Dear Future President:
Imagine that it is a cold windy day and you don’t have any food to eat. This is what half a million Americans are dealing with.
In the U.S. alone there are more than half a million people living in poverty and it needs to change because many people have lost their loved ones from illnesses and not that many people care about helping them find shelters or homes.
Many Americans live on the streets and that is not a stable environment because they are more likely to get diseases or illnesses.
Homeless people, no matter the age, are 3 times more likely to die from illnesses. Middle aged men and women are even more likely to get illnesses. Homeless people get similar illnesses as normal people that live in homes but their chances of get diseases are three to six times higher. A few examples of illnesses that homeless get include HIV/AIDS, tuberculosis influenza, cancer, heart disease, diabetes and hypertension. Those lucky enough to live in shelters are more likely to get illnesses. Due to bad ventilated areas and crowdedness, diseases spread even faster. In the 1900’s the average death age was about 50 and in 2006 it was about 78 years old.
Most people in America avoid homeless people, and that needs to change because people, even if they don’t have a home, are still people.
Even if people can’t afford some of the things u can afford does not mean that you can ignore them. As addressed in the previous paragraph people can die from being exposed to the elements of the outside and giving them a quarter or even more can really help them get health care that is essential for them.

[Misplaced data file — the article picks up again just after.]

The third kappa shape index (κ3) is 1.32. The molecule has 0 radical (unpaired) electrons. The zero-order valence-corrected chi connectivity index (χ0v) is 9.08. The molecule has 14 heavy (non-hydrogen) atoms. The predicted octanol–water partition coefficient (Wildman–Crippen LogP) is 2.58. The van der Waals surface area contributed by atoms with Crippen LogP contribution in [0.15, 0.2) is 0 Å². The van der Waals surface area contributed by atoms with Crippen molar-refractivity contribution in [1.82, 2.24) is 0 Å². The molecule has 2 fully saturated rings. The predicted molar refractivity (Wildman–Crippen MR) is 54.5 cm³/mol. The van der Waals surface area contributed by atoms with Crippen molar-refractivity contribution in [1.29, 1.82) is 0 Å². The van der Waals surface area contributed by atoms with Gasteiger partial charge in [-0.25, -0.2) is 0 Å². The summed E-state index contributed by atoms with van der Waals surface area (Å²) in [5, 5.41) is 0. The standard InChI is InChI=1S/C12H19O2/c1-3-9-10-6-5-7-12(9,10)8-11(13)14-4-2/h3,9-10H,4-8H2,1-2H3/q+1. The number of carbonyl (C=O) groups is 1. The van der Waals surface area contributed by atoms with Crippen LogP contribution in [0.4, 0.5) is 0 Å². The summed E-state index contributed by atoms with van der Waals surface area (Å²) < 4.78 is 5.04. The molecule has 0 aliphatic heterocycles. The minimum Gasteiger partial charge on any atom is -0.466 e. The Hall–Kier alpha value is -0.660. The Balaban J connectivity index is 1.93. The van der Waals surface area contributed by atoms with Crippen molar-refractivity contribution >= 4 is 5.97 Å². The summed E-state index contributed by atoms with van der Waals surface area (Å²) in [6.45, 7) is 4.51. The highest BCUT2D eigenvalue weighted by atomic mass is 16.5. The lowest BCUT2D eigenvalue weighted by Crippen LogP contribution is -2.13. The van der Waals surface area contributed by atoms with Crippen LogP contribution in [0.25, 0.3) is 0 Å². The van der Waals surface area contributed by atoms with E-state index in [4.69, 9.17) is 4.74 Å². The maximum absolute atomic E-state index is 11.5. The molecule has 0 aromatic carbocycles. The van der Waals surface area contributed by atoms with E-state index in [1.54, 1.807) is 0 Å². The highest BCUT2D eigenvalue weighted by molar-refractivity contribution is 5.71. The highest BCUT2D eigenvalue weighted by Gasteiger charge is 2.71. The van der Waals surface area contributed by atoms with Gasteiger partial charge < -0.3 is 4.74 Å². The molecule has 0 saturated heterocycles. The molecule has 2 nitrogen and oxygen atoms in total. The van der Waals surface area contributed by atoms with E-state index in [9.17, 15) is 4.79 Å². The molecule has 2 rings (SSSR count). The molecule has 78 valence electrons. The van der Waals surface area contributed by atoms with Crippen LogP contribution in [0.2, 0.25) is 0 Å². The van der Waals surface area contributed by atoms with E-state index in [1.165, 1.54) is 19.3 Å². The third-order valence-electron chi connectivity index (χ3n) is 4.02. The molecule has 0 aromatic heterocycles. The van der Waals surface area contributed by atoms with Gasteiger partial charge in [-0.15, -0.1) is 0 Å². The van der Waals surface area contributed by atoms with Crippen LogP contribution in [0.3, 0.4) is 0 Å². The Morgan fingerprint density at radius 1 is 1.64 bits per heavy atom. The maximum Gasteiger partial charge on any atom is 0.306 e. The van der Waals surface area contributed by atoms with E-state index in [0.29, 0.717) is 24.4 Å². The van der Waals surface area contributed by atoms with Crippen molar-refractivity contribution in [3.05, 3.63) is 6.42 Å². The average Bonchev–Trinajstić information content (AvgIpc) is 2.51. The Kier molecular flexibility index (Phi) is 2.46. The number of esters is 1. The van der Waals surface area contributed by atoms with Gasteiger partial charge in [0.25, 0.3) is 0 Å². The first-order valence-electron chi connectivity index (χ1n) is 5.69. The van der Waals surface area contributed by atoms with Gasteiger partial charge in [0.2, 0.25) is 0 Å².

25% of homeless reported that they lost jobs, 13% were evicted, 3% said their landlord raised their rent and 2% reported foreclosure.
Even though most are for helping the homeless, many are actually against helping them. Some reasons that people are against helping are sealers are expensive to build, there are too many people to help and the more we help homeless creates a beacon for more homeless. But this is not a good enough excuse for not helping homeless.
As you can see helping homeless is not an option, it is something that needs to be fixed. I know that we can’t get rid of homelessness for good, but there are many ways that it can be solved.
Sincerely Daniel D.
Placzek, Jessica. "Homelessness: You’ve Got Questions, We’ve Got Answers." KQED News. KQED, 29 June 2016. Web. 06 Nov. 2016.
“The Hard, Cold Facts About the Deaths of Homeless People” nhchc.org. N.p. Web, 6 Nov. 2016
“Why Do Some People Object To Helping The Homeless?” slohomeless.wordpress.com N.p. February 23, 2010. Web. 6 Nov. 2016